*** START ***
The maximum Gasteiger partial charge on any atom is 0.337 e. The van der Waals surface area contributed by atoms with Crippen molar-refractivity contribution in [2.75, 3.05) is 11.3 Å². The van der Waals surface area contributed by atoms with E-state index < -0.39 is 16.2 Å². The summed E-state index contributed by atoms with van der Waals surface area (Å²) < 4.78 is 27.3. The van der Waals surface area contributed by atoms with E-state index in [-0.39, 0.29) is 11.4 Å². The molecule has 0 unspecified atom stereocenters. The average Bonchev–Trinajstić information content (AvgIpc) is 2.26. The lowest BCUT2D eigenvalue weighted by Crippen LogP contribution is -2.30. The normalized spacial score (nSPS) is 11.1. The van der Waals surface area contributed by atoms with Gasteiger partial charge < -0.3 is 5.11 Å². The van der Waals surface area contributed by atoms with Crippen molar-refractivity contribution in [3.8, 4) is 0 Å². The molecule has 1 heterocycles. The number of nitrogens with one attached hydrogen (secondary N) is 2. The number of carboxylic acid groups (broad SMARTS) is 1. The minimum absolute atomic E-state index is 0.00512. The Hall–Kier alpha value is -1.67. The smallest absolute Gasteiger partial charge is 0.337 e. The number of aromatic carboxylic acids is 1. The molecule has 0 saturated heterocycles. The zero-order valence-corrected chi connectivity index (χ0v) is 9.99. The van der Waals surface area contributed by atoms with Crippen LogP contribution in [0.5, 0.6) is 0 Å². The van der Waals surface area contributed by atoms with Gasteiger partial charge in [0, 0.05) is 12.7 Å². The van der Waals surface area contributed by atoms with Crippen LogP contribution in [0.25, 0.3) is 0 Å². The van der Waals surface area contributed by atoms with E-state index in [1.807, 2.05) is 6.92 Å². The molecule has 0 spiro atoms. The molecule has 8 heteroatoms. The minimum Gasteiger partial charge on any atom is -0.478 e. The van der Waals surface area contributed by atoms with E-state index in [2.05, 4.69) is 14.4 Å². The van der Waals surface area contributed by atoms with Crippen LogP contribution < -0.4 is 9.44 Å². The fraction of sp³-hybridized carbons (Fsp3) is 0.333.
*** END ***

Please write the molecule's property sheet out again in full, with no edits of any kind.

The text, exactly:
The maximum Gasteiger partial charge on any atom is 0.337 e. The van der Waals surface area contributed by atoms with Crippen molar-refractivity contribution in [2.75, 3.05) is 11.3 Å². The van der Waals surface area contributed by atoms with E-state index < -0.39 is 16.2 Å². The summed E-state index contributed by atoms with van der Waals surface area (Å²) < 4.78 is 27.3. The van der Waals surface area contributed by atoms with E-state index in [-0.39, 0.29) is 11.4 Å². The molecule has 0 unspecified atom stereocenters. The average Bonchev–Trinajstić information content (AvgIpc) is 2.26. The lowest BCUT2D eigenvalue weighted by Crippen LogP contribution is -2.30. The normalized spacial score (nSPS) is 11.1. The van der Waals surface area contributed by atoms with Gasteiger partial charge < -0.3 is 5.11 Å². The van der Waals surface area contributed by atoms with Crippen molar-refractivity contribution in [3.8, 4) is 0 Å². The molecule has 1 heterocycles. The number of nitrogens with one attached hydrogen (secondary N) is 2. The number of carboxylic acid groups (broad SMARTS) is 1. The minimum absolute atomic E-state index is 0.00512. The Hall–Kier alpha value is -1.67. The smallest absolute Gasteiger partial charge is 0.337 e. The number of aromatic carboxylic acids is 1. The molecule has 0 saturated heterocycles. The zero-order valence-corrected chi connectivity index (χ0v) is 9.99. The van der Waals surface area contributed by atoms with Crippen LogP contribution in [0.5, 0.6) is 0 Å². The van der Waals surface area contributed by atoms with Gasteiger partial charge in [0, 0.05) is 12.7 Å². The van der Waals surface area contributed by atoms with Crippen LogP contribution in [0.25, 0.3) is 0 Å². The van der Waals surface area contributed by atoms with E-state index in [1.807, 2.05) is 6.92 Å². The molecule has 0 spiro atoms. The molecule has 8 heteroatoms. The minimum Gasteiger partial charge on any atom is -0.478 e. The van der Waals surface area contributed by atoms with E-state index in [2.05, 4.69) is 14.4 Å². The van der Waals surface area contributed by atoms with Crippen LogP contribution < -0.4 is 9.44 Å². The fraction of sp³-hybridized carbons (Fsp3) is 0.333.